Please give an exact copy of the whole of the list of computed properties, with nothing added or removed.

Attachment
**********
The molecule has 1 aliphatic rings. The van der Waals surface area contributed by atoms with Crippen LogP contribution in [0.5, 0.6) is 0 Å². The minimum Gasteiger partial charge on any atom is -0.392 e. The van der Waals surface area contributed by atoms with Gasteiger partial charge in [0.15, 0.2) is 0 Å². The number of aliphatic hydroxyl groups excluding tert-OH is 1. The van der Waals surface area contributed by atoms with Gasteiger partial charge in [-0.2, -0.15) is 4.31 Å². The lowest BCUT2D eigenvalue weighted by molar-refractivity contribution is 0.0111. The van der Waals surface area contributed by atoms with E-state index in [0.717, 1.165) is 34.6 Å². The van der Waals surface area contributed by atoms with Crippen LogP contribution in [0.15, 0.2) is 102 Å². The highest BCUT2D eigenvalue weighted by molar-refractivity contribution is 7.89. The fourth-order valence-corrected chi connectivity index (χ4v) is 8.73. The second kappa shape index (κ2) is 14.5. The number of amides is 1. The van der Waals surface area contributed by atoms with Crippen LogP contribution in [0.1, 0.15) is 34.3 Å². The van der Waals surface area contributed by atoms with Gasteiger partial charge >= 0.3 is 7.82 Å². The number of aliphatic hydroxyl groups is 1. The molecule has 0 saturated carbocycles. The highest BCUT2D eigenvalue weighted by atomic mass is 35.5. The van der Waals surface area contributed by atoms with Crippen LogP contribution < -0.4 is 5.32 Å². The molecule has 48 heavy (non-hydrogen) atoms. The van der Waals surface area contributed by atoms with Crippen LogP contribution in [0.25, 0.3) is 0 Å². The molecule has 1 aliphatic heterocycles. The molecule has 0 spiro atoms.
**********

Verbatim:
The molecule has 1 aliphatic rings. The van der Waals surface area contributed by atoms with Crippen LogP contribution in [0.5, 0.6) is 0 Å². The minimum Gasteiger partial charge on any atom is -0.392 e. The van der Waals surface area contributed by atoms with Gasteiger partial charge in [0.15, 0.2) is 0 Å². The number of aliphatic hydroxyl groups excluding tert-OH is 1. The van der Waals surface area contributed by atoms with Gasteiger partial charge in [-0.2, -0.15) is 4.31 Å². The lowest BCUT2D eigenvalue weighted by molar-refractivity contribution is 0.0111. The van der Waals surface area contributed by atoms with E-state index in [0.717, 1.165) is 34.6 Å². The van der Waals surface area contributed by atoms with Crippen LogP contribution in [0.15, 0.2) is 102 Å². The highest BCUT2D eigenvalue weighted by molar-refractivity contribution is 7.89. The fourth-order valence-corrected chi connectivity index (χ4v) is 8.73. The second kappa shape index (κ2) is 14.5. The number of amides is 1. The van der Waals surface area contributed by atoms with Crippen LogP contribution in [0.1, 0.15) is 34.3 Å². The van der Waals surface area contributed by atoms with Gasteiger partial charge >= 0.3 is 7.82 Å². The number of aliphatic hydroxyl groups is 1. The molecule has 0 saturated carbocycles. The highest BCUT2D eigenvalue weighted by atomic mass is 35.5. The van der Waals surface area contributed by atoms with Crippen LogP contribution < -0.4 is 5.32 Å². The molecule has 48 heavy (non-hydrogen) atoms. The van der Waals surface area contributed by atoms with Crippen LogP contribution in [0.25, 0.3) is 0 Å². The molecule has 1 aliphatic heterocycles. The molecule has 0 spiro atoms.